The next day I found these scriptures. They're in Doctrine and Covenants 50: 40-42

40 Behold, ye are little children and ye cannot bear all things now; ye must grow in grace and in the knowledge of the truth.

41 Fear not, little children, for you are mine, and I have overcome the world, and you are of them that my Father hath given me;

42 And none of them that my Father hath given me shall be lost.

Guess what. It's okay that we can't bear everything right now. It's okay that I'm imperfect. I have to grow in grace and knowledge, the same way the Savior did. But the truly beautiful part is the promise: that nothing shall be lost. When Jesus feeds the multitudes with a few loaves of bread and some fishes, at the end he asks that all the fragments be gathered up, "that nothing be lost." This is the same Christ here, who says "Fear not, you are mine, and none of mine shall be lost." On days when I make a ton of mistakes and all my best efforts really do seem totally useless, I find a lot of peace in these verses. Sometimes in my life I've applied all my efforts and force to bring about good, happy miracles in my life, and all those best efforts don't do anything, and I wonder if all those efforts were pointless, if I'm just wandering in circles trying to do good things but all of them just being sent up into the ether to dissolve into thin air. But He promises us here that that isn't how it works. He promises that if we are anxiously engaged in good causes, trying to do lots of good things, that even if we aren't totally sure how to apply these efforts, that the rewards will come (Doctrine and Covenants 58:27-28). So fear not little flock!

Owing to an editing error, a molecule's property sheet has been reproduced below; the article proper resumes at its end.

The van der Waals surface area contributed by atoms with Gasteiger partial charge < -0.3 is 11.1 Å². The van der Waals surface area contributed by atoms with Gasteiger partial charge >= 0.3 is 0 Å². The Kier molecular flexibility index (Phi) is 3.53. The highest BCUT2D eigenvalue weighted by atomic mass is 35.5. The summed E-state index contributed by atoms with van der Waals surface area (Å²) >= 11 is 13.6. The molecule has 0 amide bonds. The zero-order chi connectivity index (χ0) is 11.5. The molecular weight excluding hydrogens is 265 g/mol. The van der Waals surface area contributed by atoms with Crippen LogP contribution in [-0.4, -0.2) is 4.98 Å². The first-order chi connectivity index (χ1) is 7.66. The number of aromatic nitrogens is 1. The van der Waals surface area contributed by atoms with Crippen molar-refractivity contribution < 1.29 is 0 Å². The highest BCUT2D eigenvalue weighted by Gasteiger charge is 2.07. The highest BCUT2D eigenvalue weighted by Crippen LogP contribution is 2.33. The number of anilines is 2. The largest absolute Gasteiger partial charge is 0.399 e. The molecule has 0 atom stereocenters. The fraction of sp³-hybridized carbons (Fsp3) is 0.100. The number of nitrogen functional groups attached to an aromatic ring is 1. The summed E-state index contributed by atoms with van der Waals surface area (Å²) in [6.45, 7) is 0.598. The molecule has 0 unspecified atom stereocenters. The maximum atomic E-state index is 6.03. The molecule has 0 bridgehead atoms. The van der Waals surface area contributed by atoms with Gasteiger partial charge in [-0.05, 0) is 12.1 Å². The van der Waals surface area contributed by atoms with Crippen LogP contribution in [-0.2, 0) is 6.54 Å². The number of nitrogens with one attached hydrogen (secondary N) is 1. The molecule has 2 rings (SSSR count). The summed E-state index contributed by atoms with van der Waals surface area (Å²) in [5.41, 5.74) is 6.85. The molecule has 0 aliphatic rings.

As for miracles this week, I only had about 87 (translation = too many beautiful moments to write about all of them), so I will pick a few favorites.